SUNY Cobleskill has been awarded a $20,000 grant from the New York State Department of Environmental Conservation Hudson River Estuary Program to conduct the third year of a long-term study of the water quality in the Mohawk River and its tributaries.

The study, conducted in partnership with water quality watchdog Riverkeeper, has contributed to a better understanding of the river’s health and the effects of contaminants.

“This work exemplifies SUNY Cobleskill’s commitment to hands-on, real-life learning,” said Neil Law, Assistant Professor of Natural Sciences & Mathematics at SUNY Cobleskill. “Our students gain experience collecting and processing samples, then reading and interpreting the data. The data then becomes a tool that empowers the public and municipalities to make better decisions regarding use (such as recreation) and the health of the river.”

Data gathered in the past two years has helped shed light on the effects of a series of large sewage spills in Amsterdam as well as the overall causes and effects of pollution in the river. The most recent findings were presented by SUNY Cobleskill Associate Professor of Biology & Chemistry Barbara Brabetz at the Mohawk Watershed Symposium on March 17 at Union College. That report led to a call in The Daily Gazette for public action on clean water initiatives.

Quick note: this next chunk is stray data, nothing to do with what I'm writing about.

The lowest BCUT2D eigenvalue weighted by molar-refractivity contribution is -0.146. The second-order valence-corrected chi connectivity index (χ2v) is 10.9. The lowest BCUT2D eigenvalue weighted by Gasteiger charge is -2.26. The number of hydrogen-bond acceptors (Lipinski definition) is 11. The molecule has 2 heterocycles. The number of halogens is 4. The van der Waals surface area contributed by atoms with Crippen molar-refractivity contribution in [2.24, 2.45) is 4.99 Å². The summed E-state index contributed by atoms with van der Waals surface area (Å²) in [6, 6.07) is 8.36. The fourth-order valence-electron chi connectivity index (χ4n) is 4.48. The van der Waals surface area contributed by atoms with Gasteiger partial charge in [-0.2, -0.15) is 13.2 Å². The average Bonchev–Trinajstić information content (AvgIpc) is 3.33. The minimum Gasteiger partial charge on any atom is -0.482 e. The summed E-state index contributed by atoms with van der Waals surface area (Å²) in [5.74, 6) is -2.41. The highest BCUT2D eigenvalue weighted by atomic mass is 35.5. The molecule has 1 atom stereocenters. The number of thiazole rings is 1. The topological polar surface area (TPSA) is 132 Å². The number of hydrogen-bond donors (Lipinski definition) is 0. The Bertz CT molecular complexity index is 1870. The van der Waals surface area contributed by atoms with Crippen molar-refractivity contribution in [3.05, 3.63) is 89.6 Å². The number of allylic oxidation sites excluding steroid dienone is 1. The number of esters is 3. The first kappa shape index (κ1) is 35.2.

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Read the latest water quality results


As in previous years, the study will be conducted in a series of sampling blitzes between May and October that cover the entire 120-mile length of the Mohawk River in a single day. SUNY Cobleskill students and Professors Law and Brabetz will join Riverkeeper to collect the samples and assist in analysis after the sampling runs.

The project aims to determine whether the water in the river is suitable for recreation, pinpoint pollution “hot spots,” and examine long-term trends. The data is being made available to the public, particularly to municipalities for use in infrastructure planning.

The grant includes funding for one SUNY Cobleskill student to be employed full-time through the summer as well as two or three part-time students to assist with sampling and laboratory analysis. In addition to SUNY Cobleskill interns, students from Middleburgh High School and the Madison Oneida BOCES New Visions Program in Utica have assisted in the sampling runs.

This year, SUNY Cobleskill and Riverkeeper are seeking volunteers in the Rome and Utica areas to help collect samples. Anyone who is interested is encouraged to contact Riverkeeper Water Quality Program Director Dan Shapley at dshapley@riverkeeper.org (include “Mohawk sampling” in the subject line).


In the News

The Daily Gazette
$20,000 secured for Mohawk River water study

The Recorder
Report finds city has a cleaner area of Mohawk River

WAMC
New health assessment for Mohawk River

WAMC
Report: Pollutants in the Wallkill River exceed safe levels

The Daily Gazette
Foss: The Mohawk River is dirty. Let’s clean it up.

The Post-Star
Sewage report on Upper Hudson looks good